We partnered with Southern Cross Care to undertake a project where we photographed and interviewed Southern Cross Care clients Mildred Atkins and Mr and Mrs Woolston. From our conversations came these short stories. The glimpse into the lives of strangers revealed unexpected lessons. Through words and pictures and the generosity of our subjects, we were able to form a human connection, extract a meaning and learn from their lives.
Mildred Atkins on Breathing
I focus a lot on breathing, because I learnt yoga when I went to India this time and my teacher taught me that the beginning of everything is breathing right. He taught me how to breathe, without using your mouth. Unless oxygen goes to all the organs, they don’t work optimally. You’re getting everything in a knot, if you’re not breathing well. In the morning I take 2O minutes just to breathe rhythmically. I don’t eat or drink or do anything before I practice my breathing. It’s so simple, so relaxing, it’s amazing.
Mildred Atkins on Divorce
I got married in Holland. We met when I was on a world trip. We were married for 27 years, then he had an affair, stupid man. That was it. Done and dusted. The separation caused me a lot of grief. I was blindsided by it. But I just had the most wonderful friends. They helped me through. One of my friends took me to a writing class. About eight of us would go and write, whatever we wanted. I had grief. I wrote it all down. Doing that was like therapy. It was the fall of my life – where everything as I knew it fell off. And I thought I’m going to have a spring. I’m going to give myself a time limit to get over the grief – I gave myself five months. I worked on myself, I used to cry a lot. But after five months I had my spring. I’m not looking for a relationship. I am very, very pleased with me.
Mr Woolston on Grief
There’s only 18 months between our boys. We lost our eldest son, in a car accident. He was 17. Just before his 18th birthday. He was captain of the under 18’s football. He was a very good sports person. He was killed on his way to football. We were lucky we didn’t lose our other son Brenton, he was in the car too. A car forced them off the road. I can remember a week after we lost Andrew, there I was out on my front-end loader, which is what I was doing when he died. We were worried about Brenton, but it was fascinating because Andrew’s mates all took him under their wing. Brenton and his wife Jane are now both Life Members of the Berri Football club. Lorraine got involved with a share your grief group because we had some youth suicides in the Riverland. You never knew when someone would be inspired about how we managed our grief, how we got on and made the most of life.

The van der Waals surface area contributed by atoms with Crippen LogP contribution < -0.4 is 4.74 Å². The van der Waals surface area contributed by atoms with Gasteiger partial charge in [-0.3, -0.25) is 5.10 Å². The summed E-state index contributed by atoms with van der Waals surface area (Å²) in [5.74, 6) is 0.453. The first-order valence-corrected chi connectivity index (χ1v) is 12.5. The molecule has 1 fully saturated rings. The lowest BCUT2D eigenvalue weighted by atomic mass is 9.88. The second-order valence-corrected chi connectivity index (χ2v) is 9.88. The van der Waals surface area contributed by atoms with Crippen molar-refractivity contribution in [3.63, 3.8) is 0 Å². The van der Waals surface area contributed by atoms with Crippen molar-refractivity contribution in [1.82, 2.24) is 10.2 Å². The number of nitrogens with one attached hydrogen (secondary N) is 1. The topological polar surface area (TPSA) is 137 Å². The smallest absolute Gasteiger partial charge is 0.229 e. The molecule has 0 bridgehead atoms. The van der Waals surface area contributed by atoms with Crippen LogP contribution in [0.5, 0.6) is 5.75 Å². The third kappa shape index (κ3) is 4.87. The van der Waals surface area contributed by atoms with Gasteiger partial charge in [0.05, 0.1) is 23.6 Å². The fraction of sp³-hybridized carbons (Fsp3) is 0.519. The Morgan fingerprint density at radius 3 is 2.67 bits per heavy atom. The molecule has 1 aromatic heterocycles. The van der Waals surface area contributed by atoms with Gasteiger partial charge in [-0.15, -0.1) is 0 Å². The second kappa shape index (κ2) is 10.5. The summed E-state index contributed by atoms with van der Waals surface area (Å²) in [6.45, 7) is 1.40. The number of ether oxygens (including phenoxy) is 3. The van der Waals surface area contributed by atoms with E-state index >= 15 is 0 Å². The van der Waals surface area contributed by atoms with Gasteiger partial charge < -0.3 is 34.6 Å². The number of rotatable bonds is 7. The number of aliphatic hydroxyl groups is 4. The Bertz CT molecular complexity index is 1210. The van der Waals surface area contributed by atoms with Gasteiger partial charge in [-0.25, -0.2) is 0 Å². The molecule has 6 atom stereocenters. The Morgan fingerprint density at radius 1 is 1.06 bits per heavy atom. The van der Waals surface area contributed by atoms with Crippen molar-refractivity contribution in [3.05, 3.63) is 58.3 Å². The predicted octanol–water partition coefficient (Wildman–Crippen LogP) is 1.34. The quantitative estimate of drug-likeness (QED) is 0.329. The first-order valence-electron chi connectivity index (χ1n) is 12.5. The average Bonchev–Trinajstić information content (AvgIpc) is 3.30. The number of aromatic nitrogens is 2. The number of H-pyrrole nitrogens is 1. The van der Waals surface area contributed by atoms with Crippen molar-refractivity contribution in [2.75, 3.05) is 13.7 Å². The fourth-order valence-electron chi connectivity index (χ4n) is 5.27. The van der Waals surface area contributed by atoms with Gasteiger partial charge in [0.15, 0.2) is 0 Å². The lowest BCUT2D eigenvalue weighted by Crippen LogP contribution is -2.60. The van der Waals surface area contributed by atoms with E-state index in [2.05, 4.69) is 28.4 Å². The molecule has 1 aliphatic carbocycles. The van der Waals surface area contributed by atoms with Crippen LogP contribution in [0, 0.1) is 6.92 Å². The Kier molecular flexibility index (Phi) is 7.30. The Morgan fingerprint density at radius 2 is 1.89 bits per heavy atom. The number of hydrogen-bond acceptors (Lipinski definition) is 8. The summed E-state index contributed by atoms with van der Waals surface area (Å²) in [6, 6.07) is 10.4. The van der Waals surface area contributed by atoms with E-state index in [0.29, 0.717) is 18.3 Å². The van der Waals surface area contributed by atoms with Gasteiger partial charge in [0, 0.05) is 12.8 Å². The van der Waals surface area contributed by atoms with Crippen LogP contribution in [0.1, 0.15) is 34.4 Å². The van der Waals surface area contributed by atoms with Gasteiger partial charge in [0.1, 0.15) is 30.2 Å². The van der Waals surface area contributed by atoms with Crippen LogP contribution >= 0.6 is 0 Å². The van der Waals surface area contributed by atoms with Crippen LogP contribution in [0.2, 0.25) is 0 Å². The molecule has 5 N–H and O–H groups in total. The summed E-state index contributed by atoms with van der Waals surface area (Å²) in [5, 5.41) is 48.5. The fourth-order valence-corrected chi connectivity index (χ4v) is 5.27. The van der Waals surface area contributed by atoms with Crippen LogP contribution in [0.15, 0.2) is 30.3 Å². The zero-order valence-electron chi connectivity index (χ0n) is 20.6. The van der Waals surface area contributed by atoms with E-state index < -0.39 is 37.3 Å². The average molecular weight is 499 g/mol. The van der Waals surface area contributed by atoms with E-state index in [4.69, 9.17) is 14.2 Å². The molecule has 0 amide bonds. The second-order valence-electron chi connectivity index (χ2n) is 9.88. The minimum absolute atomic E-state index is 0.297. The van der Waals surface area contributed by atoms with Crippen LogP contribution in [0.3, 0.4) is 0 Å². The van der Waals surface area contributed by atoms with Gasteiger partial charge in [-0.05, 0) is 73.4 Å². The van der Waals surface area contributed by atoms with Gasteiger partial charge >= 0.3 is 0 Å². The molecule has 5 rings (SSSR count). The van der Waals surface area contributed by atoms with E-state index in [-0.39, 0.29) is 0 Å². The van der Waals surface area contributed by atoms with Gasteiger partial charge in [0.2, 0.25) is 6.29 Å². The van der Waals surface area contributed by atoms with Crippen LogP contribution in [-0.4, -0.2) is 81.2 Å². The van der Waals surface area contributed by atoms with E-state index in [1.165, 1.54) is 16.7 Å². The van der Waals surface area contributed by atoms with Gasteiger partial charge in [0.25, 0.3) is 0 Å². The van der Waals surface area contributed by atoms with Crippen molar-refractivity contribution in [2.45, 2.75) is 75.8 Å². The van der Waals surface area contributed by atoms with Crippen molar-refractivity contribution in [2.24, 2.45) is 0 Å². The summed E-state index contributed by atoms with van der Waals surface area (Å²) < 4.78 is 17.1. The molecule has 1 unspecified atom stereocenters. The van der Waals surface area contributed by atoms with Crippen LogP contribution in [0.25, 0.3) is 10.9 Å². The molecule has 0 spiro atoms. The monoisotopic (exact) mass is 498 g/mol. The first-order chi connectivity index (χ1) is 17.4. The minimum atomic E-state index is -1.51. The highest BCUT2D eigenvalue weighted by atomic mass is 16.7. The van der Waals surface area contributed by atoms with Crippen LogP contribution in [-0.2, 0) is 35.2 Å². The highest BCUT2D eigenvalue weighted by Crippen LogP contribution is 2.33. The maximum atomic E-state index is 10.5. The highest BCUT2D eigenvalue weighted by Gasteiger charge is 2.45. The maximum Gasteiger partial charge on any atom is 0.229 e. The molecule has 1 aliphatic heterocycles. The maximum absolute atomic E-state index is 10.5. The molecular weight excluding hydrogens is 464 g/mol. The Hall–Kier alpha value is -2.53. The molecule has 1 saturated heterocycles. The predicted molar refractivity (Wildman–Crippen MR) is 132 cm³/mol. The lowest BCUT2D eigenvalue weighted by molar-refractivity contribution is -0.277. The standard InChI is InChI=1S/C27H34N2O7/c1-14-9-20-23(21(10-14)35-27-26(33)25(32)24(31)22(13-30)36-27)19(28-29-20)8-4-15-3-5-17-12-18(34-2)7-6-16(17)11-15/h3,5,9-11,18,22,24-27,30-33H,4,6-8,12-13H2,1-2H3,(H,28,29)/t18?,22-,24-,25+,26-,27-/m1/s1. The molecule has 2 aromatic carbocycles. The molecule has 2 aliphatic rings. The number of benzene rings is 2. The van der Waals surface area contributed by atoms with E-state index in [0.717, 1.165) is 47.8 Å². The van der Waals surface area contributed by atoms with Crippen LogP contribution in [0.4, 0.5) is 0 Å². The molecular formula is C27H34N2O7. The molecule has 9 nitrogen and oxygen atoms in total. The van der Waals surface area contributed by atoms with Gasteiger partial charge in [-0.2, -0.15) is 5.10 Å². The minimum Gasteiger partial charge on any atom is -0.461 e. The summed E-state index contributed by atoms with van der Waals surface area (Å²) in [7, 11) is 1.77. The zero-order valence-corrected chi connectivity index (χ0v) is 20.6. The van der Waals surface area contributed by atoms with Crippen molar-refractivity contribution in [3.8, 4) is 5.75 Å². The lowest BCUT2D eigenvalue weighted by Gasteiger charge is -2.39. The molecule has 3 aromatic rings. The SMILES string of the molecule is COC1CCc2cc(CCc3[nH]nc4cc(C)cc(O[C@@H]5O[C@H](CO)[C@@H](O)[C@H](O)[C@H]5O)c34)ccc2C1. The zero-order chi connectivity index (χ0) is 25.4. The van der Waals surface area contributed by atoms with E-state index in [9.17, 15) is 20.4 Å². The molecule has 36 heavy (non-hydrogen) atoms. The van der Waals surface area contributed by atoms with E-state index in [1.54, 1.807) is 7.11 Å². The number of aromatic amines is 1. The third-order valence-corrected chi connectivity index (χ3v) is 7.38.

Mrs Woolston on Living with Parkinson’s Disease.
I’d always played such a lot of sport, A Grade tennis for the Riverland and Berri for over 30 years. Around 21 years ago I went to tennis, it was very emotional and I couldn’t serve. I couldn’t coordinate. We went to our local doctor and he picked it. When you walk you swing your arms. A Parkinson’s person, a lot of the time, will have their hand rigid and they’ll swing one arm. That’s how he picked it. I had a brain stimulation operation. I hoped to be able to go back and play a bit of tennis and golf. But it didn’t work. Make the most of your time while you’re here. If you want to do something then do it. Get on with your life.
Southern Cross Care was established as a not-for-profit organisation in 1968. Their focus has always been on helping people just like Mildred and Mr and Mrs Woolston to age healthily, maintain their independence, and keep connected with family and friends. For more information on Southern Cross Care’s services, including Health and Wellness, Home Support, Retirement Living and Residential Care visit their website here: www.southerncrosscare.com.au/connected-care